While it may be a meaningless piece of information to some, the Cleveland Indians’ nearly two-year run without a losing streak exceeding three games was pretty remarkable. Just a week short of two years ago, the team began what would be a six-game losing skid in what was the most disappointing season of manager Terry Francona‘s reign in the Tribe dugout. This past weekend, the Indians extended their losing streak to four games after losing the first half finale to Detroit before a three-game sweep by the Oakland Athletics.
The Indians (47-43) will look to end their losing ways as they continue their west coast trip with the rare stop at AT&T Park, home of the San Francisco Giants. The two clubs have met for just four series in the past and the Indians have not had much luck against the unfamiliar opposition. Coupled with the bad play out of the All-Star break and the club’s lousy 3-11 record during interleague play this season, the next three days could be a rough go for the Indians.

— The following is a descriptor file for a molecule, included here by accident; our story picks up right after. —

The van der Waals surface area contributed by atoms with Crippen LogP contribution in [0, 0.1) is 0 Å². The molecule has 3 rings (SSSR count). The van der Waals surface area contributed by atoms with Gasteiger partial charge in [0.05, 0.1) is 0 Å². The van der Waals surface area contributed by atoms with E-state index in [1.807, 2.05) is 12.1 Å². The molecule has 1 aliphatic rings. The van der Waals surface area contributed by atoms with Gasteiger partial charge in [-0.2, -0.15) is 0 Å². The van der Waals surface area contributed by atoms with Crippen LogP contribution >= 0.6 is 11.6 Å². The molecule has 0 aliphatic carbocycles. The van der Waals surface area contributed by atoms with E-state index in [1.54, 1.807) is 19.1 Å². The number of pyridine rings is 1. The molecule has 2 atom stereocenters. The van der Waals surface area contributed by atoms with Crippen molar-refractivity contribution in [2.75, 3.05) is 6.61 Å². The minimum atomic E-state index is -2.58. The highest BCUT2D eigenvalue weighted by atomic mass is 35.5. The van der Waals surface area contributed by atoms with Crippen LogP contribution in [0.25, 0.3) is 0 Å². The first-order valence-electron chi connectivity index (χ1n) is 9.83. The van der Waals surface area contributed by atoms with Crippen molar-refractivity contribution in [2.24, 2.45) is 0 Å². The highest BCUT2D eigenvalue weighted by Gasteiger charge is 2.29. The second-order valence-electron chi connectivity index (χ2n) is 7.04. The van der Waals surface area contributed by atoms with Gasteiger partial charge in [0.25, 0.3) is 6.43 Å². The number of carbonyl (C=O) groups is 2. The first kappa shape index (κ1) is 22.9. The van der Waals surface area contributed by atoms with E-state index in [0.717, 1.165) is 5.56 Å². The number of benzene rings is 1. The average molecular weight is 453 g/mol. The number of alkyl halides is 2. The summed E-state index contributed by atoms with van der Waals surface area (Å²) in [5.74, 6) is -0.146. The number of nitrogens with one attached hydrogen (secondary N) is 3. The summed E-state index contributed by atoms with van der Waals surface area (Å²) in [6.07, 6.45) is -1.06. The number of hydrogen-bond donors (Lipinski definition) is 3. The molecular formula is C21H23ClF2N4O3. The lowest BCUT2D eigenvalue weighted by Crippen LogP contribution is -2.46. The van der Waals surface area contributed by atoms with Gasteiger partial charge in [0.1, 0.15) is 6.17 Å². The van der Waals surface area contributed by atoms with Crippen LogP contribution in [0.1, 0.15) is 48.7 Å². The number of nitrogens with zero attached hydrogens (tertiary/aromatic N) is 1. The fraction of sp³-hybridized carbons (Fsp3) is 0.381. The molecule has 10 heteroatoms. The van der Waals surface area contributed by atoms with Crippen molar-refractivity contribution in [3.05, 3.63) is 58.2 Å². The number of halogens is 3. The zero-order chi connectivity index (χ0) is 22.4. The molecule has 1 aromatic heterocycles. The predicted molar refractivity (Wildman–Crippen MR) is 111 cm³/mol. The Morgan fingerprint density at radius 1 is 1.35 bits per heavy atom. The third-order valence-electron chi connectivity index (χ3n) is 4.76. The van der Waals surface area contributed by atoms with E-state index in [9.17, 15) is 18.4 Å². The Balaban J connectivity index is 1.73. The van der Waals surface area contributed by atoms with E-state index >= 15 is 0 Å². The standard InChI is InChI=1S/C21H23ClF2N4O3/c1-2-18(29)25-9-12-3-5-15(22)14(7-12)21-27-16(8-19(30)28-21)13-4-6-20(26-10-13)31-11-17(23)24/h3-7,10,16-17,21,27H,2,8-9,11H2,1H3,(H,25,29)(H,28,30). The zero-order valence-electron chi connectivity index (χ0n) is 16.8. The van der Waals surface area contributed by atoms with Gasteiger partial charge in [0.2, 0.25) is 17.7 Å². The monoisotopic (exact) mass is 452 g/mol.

Baseball is back. Tito is back. Heck, even Tyler Naquin is back.
After two long days without any Major League Baseball action (with exception of the trade of Jose Quintana across the sprawling city limits of Chicago), the Cleveland Indians are back in action as they start a Bay Area road trip on Friday night with three games with the Oakland Athletics.
The Indians (47-40) went into the All-Star break in the spot that they belong, leading the American League Central Division. While they have been able to hold off the hard charging Minnesota Twins and Kansas City Royals in recent weeks, the true test will come down the stretch in the second half. A playoff tested Indians team would presumably have the advantage over a young Twins club with glaring deficits in its starting rotation, but the Royals still could roll the dice and go in on one last hurrah before dealing with a financial crisis in free agency following the season.